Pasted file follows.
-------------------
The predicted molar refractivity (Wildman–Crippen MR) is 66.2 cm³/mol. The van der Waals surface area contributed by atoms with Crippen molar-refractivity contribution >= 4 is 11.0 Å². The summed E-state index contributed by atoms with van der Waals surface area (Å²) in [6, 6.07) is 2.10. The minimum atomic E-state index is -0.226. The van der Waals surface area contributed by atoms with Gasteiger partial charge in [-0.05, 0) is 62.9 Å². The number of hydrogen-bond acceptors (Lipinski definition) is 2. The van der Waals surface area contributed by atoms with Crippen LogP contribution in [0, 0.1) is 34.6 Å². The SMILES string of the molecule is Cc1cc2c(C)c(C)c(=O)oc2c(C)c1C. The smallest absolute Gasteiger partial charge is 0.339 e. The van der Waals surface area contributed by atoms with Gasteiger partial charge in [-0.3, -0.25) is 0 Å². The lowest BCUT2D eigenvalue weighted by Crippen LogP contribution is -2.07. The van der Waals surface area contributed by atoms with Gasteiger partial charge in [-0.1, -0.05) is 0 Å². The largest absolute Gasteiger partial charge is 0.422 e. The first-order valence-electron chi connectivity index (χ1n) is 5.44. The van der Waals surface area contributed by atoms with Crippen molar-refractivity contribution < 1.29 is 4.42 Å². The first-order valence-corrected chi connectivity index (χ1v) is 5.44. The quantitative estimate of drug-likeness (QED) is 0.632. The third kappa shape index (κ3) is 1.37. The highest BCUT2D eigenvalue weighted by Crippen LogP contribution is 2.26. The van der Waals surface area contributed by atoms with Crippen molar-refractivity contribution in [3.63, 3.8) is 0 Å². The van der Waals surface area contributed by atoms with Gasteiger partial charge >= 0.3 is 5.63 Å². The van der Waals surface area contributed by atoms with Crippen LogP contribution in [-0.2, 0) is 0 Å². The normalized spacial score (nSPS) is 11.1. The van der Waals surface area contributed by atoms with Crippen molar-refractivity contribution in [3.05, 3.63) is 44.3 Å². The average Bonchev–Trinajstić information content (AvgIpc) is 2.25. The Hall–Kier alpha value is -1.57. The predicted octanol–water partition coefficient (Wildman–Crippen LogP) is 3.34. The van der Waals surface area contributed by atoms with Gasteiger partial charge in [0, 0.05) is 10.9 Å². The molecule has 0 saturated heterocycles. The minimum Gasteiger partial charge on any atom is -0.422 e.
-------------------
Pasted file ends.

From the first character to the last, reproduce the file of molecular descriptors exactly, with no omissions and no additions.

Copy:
The predicted molar refractivity (Wildman–Crippen MR) is 66.2 cm³/mol. The van der Waals surface area contributed by atoms with Crippen molar-refractivity contribution >= 4 is 11.0 Å². The summed E-state index contributed by atoms with van der Waals surface area (Å²) in [6, 6.07) is 2.10. The minimum atomic E-state index is -0.226. The van der Waals surface area contributed by atoms with Gasteiger partial charge in [-0.05, 0) is 62.9 Å². The number of hydrogen-bond acceptors (Lipinski definition) is 2. The van der Waals surface area contributed by atoms with Crippen LogP contribution in [0, 0.1) is 34.6 Å². The SMILES string of the molecule is Cc1cc2c(C)c(C)c(=O)oc2c(C)c1C. The smallest absolute Gasteiger partial charge is 0.339 e. The van der Waals surface area contributed by atoms with Gasteiger partial charge in [-0.3, -0.25) is 0 Å². The lowest BCUT2D eigenvalue weighted by Crippen LogP contribution is -2.07. The van der Waals surface area contributed by atoms with Gasteiger partial charge in [-0.1, -0.05) is 0 Å². The largest absolute Gasteiger partial charge is 0.422 e. The first-order valence-electron chi connectivity index (χ1n) is 5.44. The van der Waals surface area contributed by atoms with Crippen molar-refractivity contribution < 1.29 is 4.42 Å². The first-order valence-corrected chi connectivity index (χ1v) is 5.44. The quantitative estimate of drug-likeness (QED) is 0.632. The third kappa shape index (κ3) is 1.37. The highest BCUT2D eigenvalue weighted by Crippen LogP contribution is 2.26. The van der Waals surface area contributed by atoms with Crippen molar-refractivity contribution in [3.63, 3.8) is 0 Å². The van der Waals surface area contributed by atoms with Gasteiger partial charge >= 0.3 is 5.63 Å². The van der Waals surface area contributed by atoms with Crippen LogP contribution in [-0.2, 0) is 0 Å². The normalized spacial score (nSPS) is 11.1. The van der Waals surface area contributed by atoms with Crippen molar-refractivity contribution in [3.05, 3.63) is 44.3 Å². The average Bonchev–Trinajstić information content (AvgIpc) is 2.25. The Hall–Kier alpha value is -1.57. The predicted octanol–water partition coefficient (Wildman–Crippen LogP) is 3.34. The van der Waals surface area contributed by atoms with Gasteiger partial charge in [0, 0.05) is 10.9 Å². The molecule has 0 saturated heterocycles. The minimum Gasteiger partial charge on any atom is -0.422 e.